As those of you in American academia have probably heard by now, this week the National Research Council finally released its 2005 rankings of American PhD programs, only five years behind schedule. This time, the rankings have been made 80% more scientific by the addition of error bars. Among the startling findings:
- In electrical and computer engineering, UCLA and Purdue are ahead of Carnegie Mellon.
- In computer science, UNC Chapel Hill is ahead of the University of Washington.
- In statistics, Iowa State is ahead of Berkeley.
However, before you base any major decisions on these findings, you should know that a few … irregularities have emerged in the data used to generate them.
- According to the NRC data set, 0% of graduates of the University of Washington’s Computer Science and Engineering Department had “academic plans” for 2001-2005. (In reality, 40% of their graduates took faculty positions during that period.) NRC also reports that UW CSE has 91 faculty (the real number is about 40). Most of the illusory “faculty,” it turned out, were industrial colleagues who don’t supervise students, and who thereby drastically and artificially brought down the average number of students supervised. See here and here for more from UW itself.
- According to the NRC, 0% of MIT electrical engineering faculty engage in interdisciplinary work. NRC also reports that 24.62% of MIT computer science PhDs found academic employment; the actual number is twice that (49%).
- The more foreign PhD students a department had, the higher it scored. This had the strange effect that the top departments were punished for managing to recruit more domestic students, who are the ones in much shorter supply these days.
- The complicated regression analysis used to generate the scoring formula led to the percentage of female faculty in a given department actually counting against that department’s reputation score (!).
Ever since the NRC data were released from the parallel universe in which they were gathered, bloggers have been having a field day with them—see for example Dave Bacon and Peter Woit, and especially Sariel Har-Peled’s Computer Science Deranker (which ranks CS departments by a combined formula, consisting of 0% the NRC scores and 100% a random permutation of departments).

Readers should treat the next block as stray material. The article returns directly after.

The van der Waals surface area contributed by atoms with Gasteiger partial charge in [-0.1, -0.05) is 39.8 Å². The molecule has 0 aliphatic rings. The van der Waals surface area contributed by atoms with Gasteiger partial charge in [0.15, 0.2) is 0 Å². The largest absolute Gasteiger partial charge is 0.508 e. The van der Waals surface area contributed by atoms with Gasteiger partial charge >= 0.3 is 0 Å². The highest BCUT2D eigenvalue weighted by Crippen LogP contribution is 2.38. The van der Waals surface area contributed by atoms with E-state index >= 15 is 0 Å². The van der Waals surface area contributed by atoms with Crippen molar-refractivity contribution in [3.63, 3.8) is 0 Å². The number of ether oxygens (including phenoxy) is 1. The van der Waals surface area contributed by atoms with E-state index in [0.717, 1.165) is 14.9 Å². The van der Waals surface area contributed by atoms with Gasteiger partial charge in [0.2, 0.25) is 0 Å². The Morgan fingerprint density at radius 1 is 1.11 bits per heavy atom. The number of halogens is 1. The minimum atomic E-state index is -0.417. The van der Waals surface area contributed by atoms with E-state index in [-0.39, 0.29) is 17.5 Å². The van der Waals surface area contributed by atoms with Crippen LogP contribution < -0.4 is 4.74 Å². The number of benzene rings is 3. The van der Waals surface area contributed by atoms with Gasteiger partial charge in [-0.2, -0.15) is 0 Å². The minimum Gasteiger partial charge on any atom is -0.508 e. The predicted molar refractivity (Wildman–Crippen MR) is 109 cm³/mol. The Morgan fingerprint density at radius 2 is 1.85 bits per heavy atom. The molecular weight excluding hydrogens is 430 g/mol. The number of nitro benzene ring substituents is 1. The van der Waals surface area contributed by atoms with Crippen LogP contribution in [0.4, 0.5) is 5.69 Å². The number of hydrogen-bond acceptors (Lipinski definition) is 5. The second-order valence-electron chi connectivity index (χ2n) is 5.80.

Yet despite the fact that many MIT departments (for some reason not CS) took a drubbing, I actually heard some of my colleagues defend the rankings, on the following grounds:
- A committee of good people put a lot of hard work into generating them.
- The NRC is a prestigious body that can’t be dismissed out of hand.
- Now that the rankings are out, everyone should just be quiet and deal with them.
But while the Forces of Doofosity usually win, my guess is that they’re going to lose this round. Deans and department heads—and even the Computing Research Association—have been livid enough about the NRC rankings that they’ve denounced them with unusual candor, and the rankings have already been thoroughly eviscerated elsewhere on the web.
Look: if I really needed to know what (say) the best-regarded PhD programs in computer science were, I could post my question to a site like MathOverflow—and in the half hour before the question was closed for being off-topic, I’d get vastly more reliable answers than the ones the NRC took fifteen years and more than four million dollars to generate.
So the interesting questions here have nothing to do with the “rankings” themselves, and everything to do with the process and organization that produced them. How does Charlotte Kuh, study director of the NRC’s Assessment of Research Doctorate Programs, defend the study against what now looks like overwhelming evidence of Three-Stooges-level incompetence? How will the NRC recover from this massive embarrassment, and in what form should it continue to exist?
The NRC, as I had to look up, is an outfit jointly overseen by the National Academy of Sciences (NAS), the National Academy of Engineering (NAE), and the Institute of Medicine (IOM). Which reminded me of the celebrated story about Richard Feynman resigning his membership in the NAS. When asked why, Feynman explained that, when he was in high school, there was an “honor club” whose only significant activity was debating who was worthy of joining the honor club. After years in the NAS, he decided it was no different.
Now that I write that, though, an alternative explanation for the hilarious problems with the NRC study occurs to me. The alternative theory was inspired by this striking sentence from an Inside Higher Ed article:
When one of the reporters on a telephone briefing about the rankings asked Ostriker [the chairman of the NRC project committee] and his fellow panelists if any of them would “defend the rankings,” none did so.
So, were these joke rankings an elaborate ruse by the NRC, meant to discredit the whole idea of a strict linear order on departments and universities? If so, then I applaud the NRC for its deviousness and ingenuity in performing a much-needed public service.